Phoenix, AZ – The one thing that is clear is Arizona is spending more money
than it collects. Gov. Jan Brewer proposes to deal with that with
a combination of cuts and borrowing. But Senate Republicans are
unwilling to consider the latter. That means hundreds of millions
less in available funds. Democrat Paula Aboud said there's
another alternative: Look at some of the $10 billion in products
and services that now are exempt from the state sales tax.
(It's just that the will is not here, sir. The will is not here
to close the loopholes that corporations have been able to hire
expensive lobbyists to come here and to seek those exemptions.)
But Republican Rick Murphy said at least part of that $10 billion
is the fact that Arizona does not tax services.
(As policy we don't tax services in Arizona. And if we want to
revisit that and advocate for the taxing of services, then that's
a discussion we should have. But we should have it on that basis.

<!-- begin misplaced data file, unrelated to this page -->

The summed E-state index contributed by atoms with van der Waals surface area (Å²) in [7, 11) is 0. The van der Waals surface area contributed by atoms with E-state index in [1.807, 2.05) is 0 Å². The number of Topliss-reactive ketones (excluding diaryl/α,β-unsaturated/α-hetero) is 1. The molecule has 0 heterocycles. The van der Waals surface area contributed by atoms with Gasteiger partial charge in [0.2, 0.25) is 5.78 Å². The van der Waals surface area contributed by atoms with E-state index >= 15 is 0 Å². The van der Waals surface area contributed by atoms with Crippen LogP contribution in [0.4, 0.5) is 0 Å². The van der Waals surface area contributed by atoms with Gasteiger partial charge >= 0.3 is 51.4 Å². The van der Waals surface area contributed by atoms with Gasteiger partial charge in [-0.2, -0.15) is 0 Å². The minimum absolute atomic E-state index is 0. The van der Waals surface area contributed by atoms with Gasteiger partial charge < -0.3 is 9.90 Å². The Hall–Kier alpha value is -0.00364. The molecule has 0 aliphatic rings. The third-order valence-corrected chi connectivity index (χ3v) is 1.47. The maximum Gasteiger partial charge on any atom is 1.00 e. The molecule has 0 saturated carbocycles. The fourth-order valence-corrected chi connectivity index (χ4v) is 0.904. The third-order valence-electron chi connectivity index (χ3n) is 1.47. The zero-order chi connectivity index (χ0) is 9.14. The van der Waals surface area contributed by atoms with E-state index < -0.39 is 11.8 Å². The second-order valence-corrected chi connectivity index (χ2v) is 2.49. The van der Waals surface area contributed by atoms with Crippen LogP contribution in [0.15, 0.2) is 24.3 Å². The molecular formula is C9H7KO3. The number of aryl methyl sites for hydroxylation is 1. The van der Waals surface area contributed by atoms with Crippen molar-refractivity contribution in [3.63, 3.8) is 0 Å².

The word loophole doesn't belong in the discussions.)
Aboud urged colleagues to listen to the wishes of those who
testified at the Appropriations Committee hearing.
(I think the commentary that they've already given, the 50
percent toal cuts in the last four years to higher education, the
cuts to child care subsidies, I mean the list is just endless. I
think the public is speaking through their right to speak. And
they are saying they do not want this budget.)
But Republican Andy Biggs said the results of the last election
disprove the Democrats' theory that Arizonans want more spending.
(That's why you have 21 Republicans and 40 Republicans in this
body. And they were elected because we went out and said we are
tired of budgetary gimmicks and accounting gimicks. We want to
get to a structurally balanced budget.)
Whatever is finally approved needs the blessing of the governor
who may hold out for something closer to her plan. For Arizona
Public Radio this is Howard Fischer.